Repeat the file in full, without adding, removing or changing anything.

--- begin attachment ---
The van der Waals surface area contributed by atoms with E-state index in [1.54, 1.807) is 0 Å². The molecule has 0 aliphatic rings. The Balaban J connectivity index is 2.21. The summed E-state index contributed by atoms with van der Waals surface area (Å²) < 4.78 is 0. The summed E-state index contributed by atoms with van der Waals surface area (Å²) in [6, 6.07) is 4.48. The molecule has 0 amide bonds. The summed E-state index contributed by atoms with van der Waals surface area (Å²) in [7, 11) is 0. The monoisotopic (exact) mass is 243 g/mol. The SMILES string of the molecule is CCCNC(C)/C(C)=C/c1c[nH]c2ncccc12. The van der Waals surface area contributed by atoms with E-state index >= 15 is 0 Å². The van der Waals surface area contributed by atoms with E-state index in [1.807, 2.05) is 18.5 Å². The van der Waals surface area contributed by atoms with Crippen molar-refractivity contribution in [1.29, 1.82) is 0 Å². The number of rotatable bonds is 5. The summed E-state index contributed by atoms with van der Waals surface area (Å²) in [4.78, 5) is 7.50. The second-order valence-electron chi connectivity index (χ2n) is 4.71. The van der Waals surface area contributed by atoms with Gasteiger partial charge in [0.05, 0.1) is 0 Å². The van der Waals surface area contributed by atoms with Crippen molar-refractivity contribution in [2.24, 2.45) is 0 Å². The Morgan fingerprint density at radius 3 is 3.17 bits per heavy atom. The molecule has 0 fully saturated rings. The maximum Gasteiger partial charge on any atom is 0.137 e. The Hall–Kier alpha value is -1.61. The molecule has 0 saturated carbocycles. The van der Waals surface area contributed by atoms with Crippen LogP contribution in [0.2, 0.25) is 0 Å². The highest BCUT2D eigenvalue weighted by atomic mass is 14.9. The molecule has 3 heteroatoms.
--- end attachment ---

The van der Waals surface area contributed by atoms with E-state index in [1.54, 1.807) is 0 Å². The molecule has 0 aliphatic rings. The Balaban J connectivity index is 2.21. The summed E-state index contributed by atoms with van der Waals surface area (Å²) < 4.78 is 0. The summed E-state index contributed by atoms with van der Waals surface area (Å²) in [6, 6.07) is 4.48. The molecule has 0 amide bonds. The summed E-state index contributed by atoms with van der Waals surface area (Å²) in [7, 11) is 0. The monoisotopic (exact) mass is 243 g/mol. The SMILES string of the molecule is CCCNC(C)/C(C)=C/c1c[nH]c2ncccc12. The van der Waals surface area contributed by atoms with E-state index >= 15 is 0 Å². The van der Waals surface area contributed by atoms with E-state index in [1.807, 2.05) is 18.5 Å². The van der Waals surface area contributed by atoms with Crippen molar-refractivity contribution in [1.29, 1.82) is 0 Å². The number of rotatable bonds is 5. The summed E-state index contributed by atoms with van der Waals surface area (Å²) in [4.78, 5) is 7.50. The second-order valence-electron chi connectivity index (χ2n) is 4.71. The van der Waals surface area contributed by atoms with Gasteiger partial charge in [0.05, 0.1) is 0 Å². The van der Waals surface area contributed by atoms with Crippen molar-refractivity contribution in [2.24, 2.45) is 0 Å². The Morgan fingerprint density at radius 3 is 3.17 bits per heavy atom. The molecule has 0 fully saturated rings. The maximum Gasteiger partial charge on any atom is 0.137 e. The Hall–Kier alpha value is -1.61. The molecule has 0 saturated carbocycles. The van der Waals surface area contributed by atoms with Crippen LogP contribution in [0.2, 0.25) is 0 Å². The highest BCUT2D eigenvalue weighted by atomic mass is 14.9. The molecule has 3 heteroatoms.